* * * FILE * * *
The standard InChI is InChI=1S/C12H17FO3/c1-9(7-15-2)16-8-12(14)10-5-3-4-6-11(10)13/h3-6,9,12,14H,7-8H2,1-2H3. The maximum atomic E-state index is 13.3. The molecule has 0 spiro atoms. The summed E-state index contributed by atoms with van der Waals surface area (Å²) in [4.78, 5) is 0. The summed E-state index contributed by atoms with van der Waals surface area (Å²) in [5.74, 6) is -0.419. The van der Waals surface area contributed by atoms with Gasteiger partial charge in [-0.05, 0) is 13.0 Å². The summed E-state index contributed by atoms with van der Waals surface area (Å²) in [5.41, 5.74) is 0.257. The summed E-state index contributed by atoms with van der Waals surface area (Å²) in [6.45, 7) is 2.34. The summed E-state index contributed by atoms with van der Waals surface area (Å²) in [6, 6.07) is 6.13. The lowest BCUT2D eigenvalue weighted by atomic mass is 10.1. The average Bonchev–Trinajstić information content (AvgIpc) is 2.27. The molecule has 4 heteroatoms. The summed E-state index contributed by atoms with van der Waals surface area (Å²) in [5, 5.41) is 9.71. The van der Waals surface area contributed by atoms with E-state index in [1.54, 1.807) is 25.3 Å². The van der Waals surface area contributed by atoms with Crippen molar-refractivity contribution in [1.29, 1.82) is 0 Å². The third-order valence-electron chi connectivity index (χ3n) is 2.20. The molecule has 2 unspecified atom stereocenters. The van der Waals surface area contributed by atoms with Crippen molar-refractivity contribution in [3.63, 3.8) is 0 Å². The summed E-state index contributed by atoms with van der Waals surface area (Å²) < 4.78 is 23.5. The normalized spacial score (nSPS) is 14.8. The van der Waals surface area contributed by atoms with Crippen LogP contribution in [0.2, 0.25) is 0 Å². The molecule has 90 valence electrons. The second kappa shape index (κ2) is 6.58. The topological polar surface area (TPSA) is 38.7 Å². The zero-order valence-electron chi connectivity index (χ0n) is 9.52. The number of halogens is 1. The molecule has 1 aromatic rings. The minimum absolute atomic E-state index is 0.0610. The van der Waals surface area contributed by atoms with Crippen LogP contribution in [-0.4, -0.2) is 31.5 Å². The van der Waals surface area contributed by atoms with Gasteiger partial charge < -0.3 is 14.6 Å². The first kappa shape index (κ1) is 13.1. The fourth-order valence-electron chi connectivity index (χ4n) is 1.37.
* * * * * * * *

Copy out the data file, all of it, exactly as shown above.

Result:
The standard InChI is InChI=1S/C12H17FO3/c1-9(7-15-2)16-8-12(14)10-5-3-4-6-11(10)13/h3-6,9,12,14H,7-8H2,1-2H3. The maximum atomic E-state index is 13.3. The molecule has 0 spiro atoms. The summed E-state index contributed by atoms with van der Waals surface area (Å²) in [4.78, 5) is 0. The summed E-state index contributed by atoms with van der Waals surface area (Å²) in [5.74, 6) is -0.419. The van der Waals surface area contributed by atoms with Gasteiger partial charge in [-0.05, 0) is 13.0 Å². The summed E-state index contributed by atoms with van der Waals surface area (Å²) in [5.41, 5.74) is 0.257. The summed E-state index contributed by atoms with van der Waals surface area (Å²) in [6.45, 7) is 2.34. The summed E-state index contributed by atoms with van der Waals surface area (Å²) in [6, 6.07) is 6.13. The lowest BCUT2D eigenvalue weighted by atomic mass is 10.1. The average Bonchev–Trinajstić information content (AvgIpc) is 2.27. The molecule has 4 heteroatoms. The summed E-state index contributed by atoms with van der Waals surface area (Å²) in [5, 5.41) is 9.71. The van der Waals surface area contributed by atoms with E-state index in [1.54, 1.807) is 25.3 Å². The van der Waals surface area contributed by atoms with Crippen molar-refractivity contribution in [1.29, 1.82) is 0 Å². The third-order valence-electron chi connectivity index (χ3n) is 2.20. The molecule has 2 unspecified atom stereocenters. The van der Waals surface area contributed by atoms with Crippen molar-refractivity contribution in [3.63, 3.8) is 0 Å². The summed E-state index contributed by atoms with van der Waals surface area (Å²) < 4.78 is 23.5. The normalized spacial score (nSPS) is 14.8. The van der Waals surface area contributed by atoms with Crippen LogP contribution in [0.2, 0.25) is 0 Å². The molecule has 90 valence electrons. The second kappa shape index (κ2) is 6.58. The topological polar surface area (TPSA) is 38.7 Å². The zero-order valence-electron chi connectivity index (χ0n) is 9.52. The number of halogens is 1. The molecule has 1 aromatic rings. The minimum absolute atomic E-state index is 0.0610. The van der Waals surface area contributed by atoms with Crippen LogP contribution in [-0.4, -0.2) is 31.5 Å². The van der Waals surface area contributed by atoms with Gasteiger partial charge < -0.3 is 14.6 Å². The first kappa shape index (κ1) is 13.1. The fourth-order valence-electron chi connectivity index (χ4n) is 1.37.